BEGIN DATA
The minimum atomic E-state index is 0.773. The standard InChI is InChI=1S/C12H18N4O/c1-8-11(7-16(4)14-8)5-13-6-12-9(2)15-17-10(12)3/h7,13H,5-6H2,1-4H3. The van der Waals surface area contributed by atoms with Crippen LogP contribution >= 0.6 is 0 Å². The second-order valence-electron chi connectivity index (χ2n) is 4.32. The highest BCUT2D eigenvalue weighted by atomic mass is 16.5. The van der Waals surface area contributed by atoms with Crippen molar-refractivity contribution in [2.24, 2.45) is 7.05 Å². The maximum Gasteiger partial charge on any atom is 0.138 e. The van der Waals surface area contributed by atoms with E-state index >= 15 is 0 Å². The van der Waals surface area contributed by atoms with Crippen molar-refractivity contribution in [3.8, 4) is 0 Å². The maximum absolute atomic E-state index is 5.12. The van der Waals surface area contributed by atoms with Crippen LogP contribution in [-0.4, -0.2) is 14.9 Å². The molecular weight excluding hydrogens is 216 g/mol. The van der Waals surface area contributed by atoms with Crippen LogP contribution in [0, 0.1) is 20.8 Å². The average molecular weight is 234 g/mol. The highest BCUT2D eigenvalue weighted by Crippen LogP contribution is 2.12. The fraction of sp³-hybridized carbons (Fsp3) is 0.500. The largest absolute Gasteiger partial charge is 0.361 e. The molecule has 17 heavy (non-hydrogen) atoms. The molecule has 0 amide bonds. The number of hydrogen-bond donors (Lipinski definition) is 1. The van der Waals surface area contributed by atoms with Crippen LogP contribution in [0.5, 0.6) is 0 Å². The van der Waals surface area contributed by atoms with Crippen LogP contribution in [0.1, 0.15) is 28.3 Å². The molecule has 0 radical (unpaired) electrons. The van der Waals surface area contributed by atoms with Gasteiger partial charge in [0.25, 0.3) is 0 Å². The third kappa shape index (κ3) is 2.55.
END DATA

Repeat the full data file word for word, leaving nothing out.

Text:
The minimum atomic E-state index is 0.773. The standard InChI is InChI=1S/C12H18N4O/c1-8-11(7-16(4)14-8)5-13-6-12-9(2)15-17-10(12)3/h7,13H,5-6H2,1-4H3. The van der Waals surface area contributed by atoms with Crippen LogP contribution >= 0.6 is 0 Å². The second-order valence-electron chi connectivity index (χ2n) is 4.32. The highest BCUT2D eigenvalue weighted by atomic mass is 16.5. The van der Waals surface area contributed by atoms with Crippen molar-refractivity contribution in [2.24, 2.45) is 7.05 Å². The maximum Gasteiger partial charge on any atom is 0.138 e. The van der Waals surface area contributed by atoms with E-state index >= 15 is 0 Å². The van der Waals surface area contributed by atoms with Crippen molar-refractivity contribution in [3.8, 4) is 0 Å². The maximum absolute atomic E-state index is 5.12. The van der Waals surface area contributed by atoms with Crippen LogP contribution in [-0.4, -0.2) is 14.9 Å². The molecular weight excluding hydrogens is 216 g/mol. The van der Waals surface area contributed by atoms with Crippen LogP contribution in [0, 0.1) is 20.8 Å². The average molecular weight is 234 g/mol. The highest BCUT2D eigenvalue weighted by Crippen LogP contribution is 2.12. The fraction of sp³-hybridized carbons (Fsp3) is 0.500. The largest absolute Gasteiger partial charge is 0.361 e. The molecule has 17 heavy (non-hydrogen) atoms. The molecule has 0 amide bonds. The number of hydrogen-bond donors (Lipinski definition) is 1. The van der Waals surface area contributed by atoms with Crippen LogP contribution in [0.5, 0.6) is 0 Å². The van der Waals surface area contributed by atoms with Crippen LogP contribution in [0.1, 0.15) is 28.3 Å². The molecule has 0 radical (unpaired) electrons. The van der Waals surface area contributed by atoms with Gasteiger partial charge in [0.25, 0.3) is 0 Å². The third kappa shape index (κ3) is 2.55.